Over at ESPN, Pierre LeBrun shares the bizarre situation Wade Redden finds himself in — locked out by the NHL, unable to play in the AHL.
“It is a pretty rare case, I guess,” Redden told ESPN.com Thursday from Kelowna, B.C., his offseason home. “My mindset now is that hopefully it’s written into the new CBA where stuff like that won’t happen or make it harder to happen so you get a guy, like, out of that situation.”
The “situation” he’s referring to is that he was stuck in Hartford of the AHL the past two seasons without any real options, a victim of the system. The Rangers didn’t want to count his $6.5 million against the salary cap after he struggled in the first two years of his six-year, $39 million contract. He has two years left on that deal, which was supposed to pay him $5 million this season and $5 million in 2013-14.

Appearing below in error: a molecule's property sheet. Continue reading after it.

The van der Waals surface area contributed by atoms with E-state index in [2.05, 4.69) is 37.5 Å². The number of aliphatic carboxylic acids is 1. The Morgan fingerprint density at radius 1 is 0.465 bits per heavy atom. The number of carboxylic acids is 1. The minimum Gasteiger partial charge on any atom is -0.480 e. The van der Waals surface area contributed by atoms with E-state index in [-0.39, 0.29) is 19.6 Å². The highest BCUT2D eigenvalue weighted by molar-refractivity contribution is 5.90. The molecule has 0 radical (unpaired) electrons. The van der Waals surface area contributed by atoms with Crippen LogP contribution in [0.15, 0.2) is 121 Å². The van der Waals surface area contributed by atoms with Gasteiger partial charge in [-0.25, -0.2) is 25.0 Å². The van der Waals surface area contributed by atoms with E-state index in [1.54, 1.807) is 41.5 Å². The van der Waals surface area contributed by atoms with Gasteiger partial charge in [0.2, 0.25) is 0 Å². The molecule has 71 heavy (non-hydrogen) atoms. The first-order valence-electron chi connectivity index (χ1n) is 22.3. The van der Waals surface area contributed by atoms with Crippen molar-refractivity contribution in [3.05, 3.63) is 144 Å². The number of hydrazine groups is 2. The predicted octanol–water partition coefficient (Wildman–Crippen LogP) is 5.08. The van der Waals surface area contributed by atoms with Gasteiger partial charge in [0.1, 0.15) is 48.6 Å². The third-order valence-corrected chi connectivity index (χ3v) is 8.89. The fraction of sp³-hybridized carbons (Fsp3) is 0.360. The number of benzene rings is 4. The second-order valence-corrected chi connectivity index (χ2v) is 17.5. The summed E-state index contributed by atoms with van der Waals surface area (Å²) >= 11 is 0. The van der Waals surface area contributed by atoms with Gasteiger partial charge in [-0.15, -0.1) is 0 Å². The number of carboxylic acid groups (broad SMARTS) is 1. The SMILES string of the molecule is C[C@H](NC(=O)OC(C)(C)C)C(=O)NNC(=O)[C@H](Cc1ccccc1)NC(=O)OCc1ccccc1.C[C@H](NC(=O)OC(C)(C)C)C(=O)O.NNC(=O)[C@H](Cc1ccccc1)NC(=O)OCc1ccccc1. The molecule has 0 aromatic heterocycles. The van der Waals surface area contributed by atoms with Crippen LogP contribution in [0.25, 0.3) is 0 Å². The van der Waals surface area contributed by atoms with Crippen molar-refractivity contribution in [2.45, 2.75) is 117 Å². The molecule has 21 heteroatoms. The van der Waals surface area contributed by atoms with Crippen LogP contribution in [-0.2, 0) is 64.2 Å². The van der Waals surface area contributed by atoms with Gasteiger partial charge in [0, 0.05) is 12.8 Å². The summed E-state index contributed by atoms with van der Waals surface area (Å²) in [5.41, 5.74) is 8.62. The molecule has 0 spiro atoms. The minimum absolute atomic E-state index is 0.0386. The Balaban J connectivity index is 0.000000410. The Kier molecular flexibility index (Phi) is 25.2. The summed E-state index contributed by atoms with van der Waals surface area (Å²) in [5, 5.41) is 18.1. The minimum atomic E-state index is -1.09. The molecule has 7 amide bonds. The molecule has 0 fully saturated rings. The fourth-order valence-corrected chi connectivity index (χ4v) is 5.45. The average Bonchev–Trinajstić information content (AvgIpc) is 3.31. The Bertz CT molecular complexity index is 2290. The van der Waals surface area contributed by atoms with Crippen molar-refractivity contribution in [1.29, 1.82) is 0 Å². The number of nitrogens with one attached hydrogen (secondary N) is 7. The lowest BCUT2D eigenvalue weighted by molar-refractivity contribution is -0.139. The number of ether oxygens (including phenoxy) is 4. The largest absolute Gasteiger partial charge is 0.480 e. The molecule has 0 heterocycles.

But the Rangers, well within their rights, didn’t assign him to the AHL this season and therefore won’t have to pay him his $5 million salary during the lockout.
Redden could sign an AHL deal for just the length of the lockout — the league added that option for this season — but would run a massive risk doing so.
Any player injured while playing during the lockout is subject to suspension (without pay) from their NHL club. It’s almost guaranteed the Rangers would pull such a move with Redden, should he get hurt.
It’s an unfortunate situation given how much Redden’s enjoyed his AHL experience. He was named captain of the Connecticut Whale last season and had 20 points in just 49 regular season games, calling it a “positive” experience.
That said, he wants back in the bigs.
Redden’s hoping for some type of NBA-style amnesty clause in the new CBA, one that could allow him to resume his NHL career.
“I’m 35 now,” Redden said. “I want to get back in the league and show what I can do.”